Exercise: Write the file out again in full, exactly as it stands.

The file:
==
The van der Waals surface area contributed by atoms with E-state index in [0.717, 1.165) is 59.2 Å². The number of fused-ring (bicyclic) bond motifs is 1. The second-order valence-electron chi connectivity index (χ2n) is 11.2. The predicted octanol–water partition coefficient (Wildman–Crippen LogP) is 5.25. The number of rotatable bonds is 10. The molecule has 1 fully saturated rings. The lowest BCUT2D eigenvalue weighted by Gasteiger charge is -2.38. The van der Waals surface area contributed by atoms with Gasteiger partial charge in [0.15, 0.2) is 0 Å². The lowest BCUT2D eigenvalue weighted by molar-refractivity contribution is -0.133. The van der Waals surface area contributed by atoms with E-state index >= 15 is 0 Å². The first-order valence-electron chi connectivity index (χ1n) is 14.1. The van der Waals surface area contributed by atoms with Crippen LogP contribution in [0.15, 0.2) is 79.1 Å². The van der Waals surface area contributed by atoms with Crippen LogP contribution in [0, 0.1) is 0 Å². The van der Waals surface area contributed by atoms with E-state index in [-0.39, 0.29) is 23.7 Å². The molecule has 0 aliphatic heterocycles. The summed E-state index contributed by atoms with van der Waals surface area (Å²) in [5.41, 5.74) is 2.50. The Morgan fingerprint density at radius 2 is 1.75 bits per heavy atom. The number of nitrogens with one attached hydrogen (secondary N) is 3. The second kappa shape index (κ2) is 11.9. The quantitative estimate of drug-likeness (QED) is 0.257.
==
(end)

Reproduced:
The van der Waals surface area contributed by atoms with E-state index in [0.717, 1.165) is 59.2 Å². The number of fused-ring (bicyclic) bond motifs is 1. The second-order valence-electron chi connectivity index (χ2n) is 11.2. The predicted octanol–water partition coefficient (Wildman–Crippen LogP) is 5.25. The number of rotatable bonds is 10. The molecule has 1 fully saturated rings. The lowest BCUT2D eigenvalue weighted by Gasteiger charge is -2.38. The van der Waals surface area contributed by atoms with Gasteiger partial charge in [0.15, 0.2) is 0 Å². The lowest BCUT2D eigenvalue weighted by molar-refractivity contribution is -0.133. The van der Waals surface area contributed by atoms with E-state index >= 15 is 0 Å². The first-order valence-electron chi connectivity index (χ1n) is 14.1. The van der Waals surface area contributed by atoms with Crippen LogP contribution in [0.15, 0.2) is 79.1 Å². The van der Waals surface area contributed by atoms with Crippen LogP contribution in [0, 0.1) is 0 Å². The van der Waals surface area contributed by atoms with E-state index in [-0.39, 0.29) is 23.7 Å². The molecule has 0 aliphatic heterocycles. The summed E-state index contributed by atoms with van der Waals surface area (Å²) in [5.41, 5.74) is 2.50. The Morgan fingerprint density at radius 2 is 1.75 bits per heavy atom. The number of nitrogens with one attached hydrogen (secondary N) is 3. The second kappa shape index (κ2) is 11.9. The quantitative estimate of drug-likeness (QED) is 0.257.